Tables 2 through 6 demonstrate various properties of slag concrete manufactured aggregate. Table 2 shows the composition and physical properties of slag concrete manufactured aggregate of various unit weights, which in this example include 50, 75, 100, and 125 pounds per cubic foot. Strength typically increases with higher unit weights and decreases with lower unit weight slag concrete. The typical maximum unit weight of around 125 to 130 pounds per cubic foot is achieved with no foam added to the concrete. Table 3 shows physical properties of concrete mixes including slag concrete manufactured aggregate of various unit weights. Table 4 shows physical properties of further slag concrete manufactured aggregates of the invention. Table 5 shows physical properties of embodiments of the invention based on their percent cement content. Table 6 shows slag concrete manufactured aggregate of various cement contents.
C. Slag Precast Cellular Concrete, Slag Cellular Concrete Aggregate
A further embodiment of the invention is Slag Precast Cellular Concrete (SPCC). SPCC provides light to normal weight precast concrete including metallurgical slag as a portion of or as all of its binding material and/or aggregate. SPCC can be molded into any size or shape precast element and used in structural or non-structural building applications. SPCC possesses the physical properties otherwise unique to ordinary cellular concrete including high thermal insulation values and fire resistance, weather and insect resistance, and woodworking properties at densities below 110 pounds per cubic foot.
The air void structure of SPCC can be produced by the inclusion of a stable foam added to the fresh concrete, by a foam generating admixture, or by entrapping air during the mixing process. The unit weight of SPCC can be adjusted from 8 pounds per cubic foot to about 130 pounds per cubic foot. Compressive strength can be adjusted from 50 pounds per square inch to more than 5000 pounds per square inch.
Fresh SPCC will include slag, water, air (created by foam or mechanical mixing action), admixtures, fiber, activation materials as required, coloring additives if required, and may include normal coarse and fine aggregates typically used in concrete, mortar, or grout. Useful admixtures may include but are not limited to plasticizers, superplasticizers, water reducers, retarders, air entraining agents, accelerators, foaming agents, water repellents, self consolidating concrete chemicals, and coloring agents.
Other types of cement and other cementitious, pozzolanic materials, and other finely divided mineral additives may also be included in SPCC. For example, in SPCC one or more materials may be included as a substitute for Portland Cement, or they may be included in addition to Portland Cement. These materials include ground granulated blast furnace slag, fly ash, silica fume, metakaolin, rice hull ash, cement kiln dust, and color pigment.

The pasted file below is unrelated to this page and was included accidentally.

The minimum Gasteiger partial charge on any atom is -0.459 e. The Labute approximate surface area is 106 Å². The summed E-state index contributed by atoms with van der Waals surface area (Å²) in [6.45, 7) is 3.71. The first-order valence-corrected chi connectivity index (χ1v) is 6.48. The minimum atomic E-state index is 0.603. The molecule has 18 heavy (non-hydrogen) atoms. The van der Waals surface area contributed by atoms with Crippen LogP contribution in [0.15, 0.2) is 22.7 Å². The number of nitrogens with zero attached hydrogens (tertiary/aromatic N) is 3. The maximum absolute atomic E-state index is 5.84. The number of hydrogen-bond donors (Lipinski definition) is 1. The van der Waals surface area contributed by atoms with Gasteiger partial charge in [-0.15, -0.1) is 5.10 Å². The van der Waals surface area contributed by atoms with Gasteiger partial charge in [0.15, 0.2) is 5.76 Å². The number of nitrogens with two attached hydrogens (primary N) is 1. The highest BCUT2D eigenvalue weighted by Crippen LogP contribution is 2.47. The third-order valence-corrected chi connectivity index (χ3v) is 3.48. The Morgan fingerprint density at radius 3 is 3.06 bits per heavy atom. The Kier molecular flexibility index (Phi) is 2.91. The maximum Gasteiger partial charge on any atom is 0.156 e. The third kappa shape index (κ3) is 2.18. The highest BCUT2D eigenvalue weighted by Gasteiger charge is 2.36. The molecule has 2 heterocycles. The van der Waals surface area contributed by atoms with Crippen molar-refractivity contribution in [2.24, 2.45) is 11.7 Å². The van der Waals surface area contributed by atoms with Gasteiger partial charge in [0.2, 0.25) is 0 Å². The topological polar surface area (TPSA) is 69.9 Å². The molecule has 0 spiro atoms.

A typical mix design for producing one cubic yard of SPCC at a density of 100 pounds per cubic foot and a compressive strength of 1500 pounds per square inch would be:
650 pounds of Portland Cement
For higher or lower densities, the mix design can be reproportioned by adjusting the amount of foam or air generated in the concrete, and adjusting the cement, slag, or other components to increase or decrease compressive strength at a given unit weight.
A conventional drum, ribbon, or pan concrete or mortar mixer is used for mixing. Slag and water are introduced into the mixer and allowed to mix until the water has been completely dispersed. Cement is then added and the ingredients are allowed to mix until they are thoroughly blended and the concrete is completely uniform in appearance.
Upon completion of the mixing sequence the fresh SPCC is immediately poured or pumped into precast forms and allowed to harden. The forms can typically be removed in less than one day and immediately prepared for the next casting of SPCC.
A typical chemical composition range of SPCC is as follows.
If desired, the SPCC may be crushed into a manufactured aggregate (Slag Cellular Concrete Aggregate, or SSCA) for use in other concrete. SCCA is typically gray in color. By adding ordinary concrete coloring additives virtually any color of aggregate can be produced.
Typical uses of SCCA include, for example, but are not limited to all areas of normal aggregate use including but not limited to:
Ready mixed concrete
Manufactured concrete blocks and shapes
Architectural concrete products
Precast and prestressed concrete
Insulation wall fill
SCCA can be manufactured via pelletizing or crushing to produce, for example:
Unit weights ranging from about 5 pounds per cubic foot to about 110 pounds per cubic foot
Compressive strengths from about 50 pounds per square inch to about 5000 pounds per square inch
Sizes ranging from about 200 mm to below about 1 mm.
Typically, upon completion of the mixing sequence the fresh SCCA is immediately poured or pumped into precast forms and allowed to harden. The forms can typically be removed in less than one day and immediately prepared for the next casting of SCCA.
The SCCA is typically cast as cubes with sides of 12 inches or larger or as blocks, depending upon the size of the aggregate crusher. The cubes or block are crushed and the resulting aggregate is screened to obtain the desired size and gradation.